When Ken finally did return home, it was not to the house of his boyhood he’d left behind. The home on Elliott Avenue that his parents had rented for years was unexpectedly gifted to the landlord’s son – an unwelcome surprise for Ken.

After graduating from the University of Illinois in 1950, he took a job with Western United Gas & Electric Company, which he only qualified for if he could learn shorthand, which he quickly did – typing, of course, was already his strong suit. Eventually, the company merged with Commonwealth Edison Company (ComEd), sending Ken to work on the electric side as a secretary to ComEd’s then-president, Willis Gale. After serving as a secretary for two years, he became a staff assistant, then served in other management roles before becoming a district superintendent. A little over forty-two years after joining the company, he retired.

As a veteran, Ken was inspired to join the Roosevelt-Aurora American Legion Post 84, eventually achieving the role of a commander, at a time when the Legion enjoyed about 1200 members. It was through this involvement with the Legion that friends set him up on a blind date with a pretty Norwegian girl who eventually became his wife.


Life Today

Dick became involved with the Legion after his own wife’s passing at the age of 85.

“After she died, I didn’t know what to do. I still miss her so much,” Dick said, his voice filling with tears. “She was such a pretty gal in her nurse’s uniform.” Every night before bed, he kisses her picture, which sits next to a picture of the two of them on their 60th wedding anniversary.

He is grateful for his involvement with the Legion, and for a widowed friend of his who has been his Sunday lunch companion for years. By inviting him to her family gatherings, she has eased his loneliness a bit. His daughter lives close by in Yorkville, while his son lives in Charlotte, North Carolina, after having worked at American Airlines for 41 years.

Dick still mows his acre-and-a-half of land by himself, with a John Deere riding mower. On a warm day, he can be seen weaving the mower around the house he built, all those years ago.

“I enjoy every day –  I live life to the full!” he said.

Ken, who has been married for 56 years, enjoys a network of family members spread throughout the United States – including a son in Massachusetts, a daughter in Oklahoma, and a son in Texas.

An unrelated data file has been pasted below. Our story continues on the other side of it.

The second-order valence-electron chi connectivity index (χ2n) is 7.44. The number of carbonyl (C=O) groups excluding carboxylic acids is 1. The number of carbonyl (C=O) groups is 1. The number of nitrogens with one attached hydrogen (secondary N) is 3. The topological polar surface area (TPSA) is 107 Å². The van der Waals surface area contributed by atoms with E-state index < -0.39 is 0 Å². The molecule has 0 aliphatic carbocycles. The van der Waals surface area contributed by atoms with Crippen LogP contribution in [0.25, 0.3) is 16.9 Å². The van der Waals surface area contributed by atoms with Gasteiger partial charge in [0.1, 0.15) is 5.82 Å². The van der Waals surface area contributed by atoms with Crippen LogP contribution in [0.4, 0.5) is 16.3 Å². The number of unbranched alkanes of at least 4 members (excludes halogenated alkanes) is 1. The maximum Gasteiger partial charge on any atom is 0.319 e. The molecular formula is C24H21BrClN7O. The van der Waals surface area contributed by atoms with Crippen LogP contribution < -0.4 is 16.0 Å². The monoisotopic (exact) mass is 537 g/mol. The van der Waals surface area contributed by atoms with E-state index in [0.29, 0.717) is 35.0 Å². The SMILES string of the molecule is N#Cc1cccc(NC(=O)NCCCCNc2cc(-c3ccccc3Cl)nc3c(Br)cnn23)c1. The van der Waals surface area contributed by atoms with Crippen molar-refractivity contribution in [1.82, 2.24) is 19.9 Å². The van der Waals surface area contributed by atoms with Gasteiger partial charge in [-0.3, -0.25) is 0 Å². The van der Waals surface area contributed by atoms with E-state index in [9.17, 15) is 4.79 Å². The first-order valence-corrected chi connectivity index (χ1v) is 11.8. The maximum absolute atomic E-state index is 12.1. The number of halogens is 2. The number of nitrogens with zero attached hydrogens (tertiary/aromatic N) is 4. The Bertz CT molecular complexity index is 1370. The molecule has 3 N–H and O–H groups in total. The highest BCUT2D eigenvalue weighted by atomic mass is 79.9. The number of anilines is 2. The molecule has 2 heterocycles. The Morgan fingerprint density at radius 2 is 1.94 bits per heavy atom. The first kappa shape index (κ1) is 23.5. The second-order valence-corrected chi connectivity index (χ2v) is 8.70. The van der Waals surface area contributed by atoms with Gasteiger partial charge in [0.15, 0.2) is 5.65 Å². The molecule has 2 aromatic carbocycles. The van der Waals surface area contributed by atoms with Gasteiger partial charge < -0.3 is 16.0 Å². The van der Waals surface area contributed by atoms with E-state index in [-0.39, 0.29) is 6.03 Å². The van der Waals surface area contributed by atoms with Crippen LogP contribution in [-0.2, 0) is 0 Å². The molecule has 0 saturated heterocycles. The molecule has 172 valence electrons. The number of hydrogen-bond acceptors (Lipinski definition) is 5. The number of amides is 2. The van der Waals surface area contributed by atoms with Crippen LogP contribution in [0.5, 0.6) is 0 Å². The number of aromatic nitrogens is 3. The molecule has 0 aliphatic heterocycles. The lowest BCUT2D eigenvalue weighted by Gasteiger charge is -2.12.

“We’re so far apart,” Ken says. “That movie, Home Alone, that’s us. We have no relatives in Aurora.”

His church, St. Olaf Lutheran Church in Montgomery, had been closed for months earlier this year, though he and his wife now watch the recorded service each weekend on a small television.

At 94, his habits from the military remain with him. Tidiness, for one thing – a must for any service member. His love for playing the clarinet has also endured – he was a member of the Aurora American Legion Band for more than 60 years. That musical passion is evident in the lives of his children as well – Curtis played clarinet for the Legion Band as well as the University of Illinois Concert and Marching Bands, Julie played flute in the University of Iowa Marching Band, and Kevin played trumpet for the University of Iowa Marching Band.

Both men faithfully wear their Navy veteran hats, a reminder of the men who never came home, never started families. With careers behind them and children grown, with traveling and congregating now a rarity, they’ve had ample time to reflect on the war that changed their world forever.

“Time is all I have these days,” Ken says with a laugh.

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Richard and Susan Schindel Scholarship Funds

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Julia H.

[Renewing Scholarship Recipient] Graduate of Hinkley-Big Rock High School

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Cristina & Thomas S. Anderson Endowment Fund | Tom & Cris Anderson Colonial Advisory Fund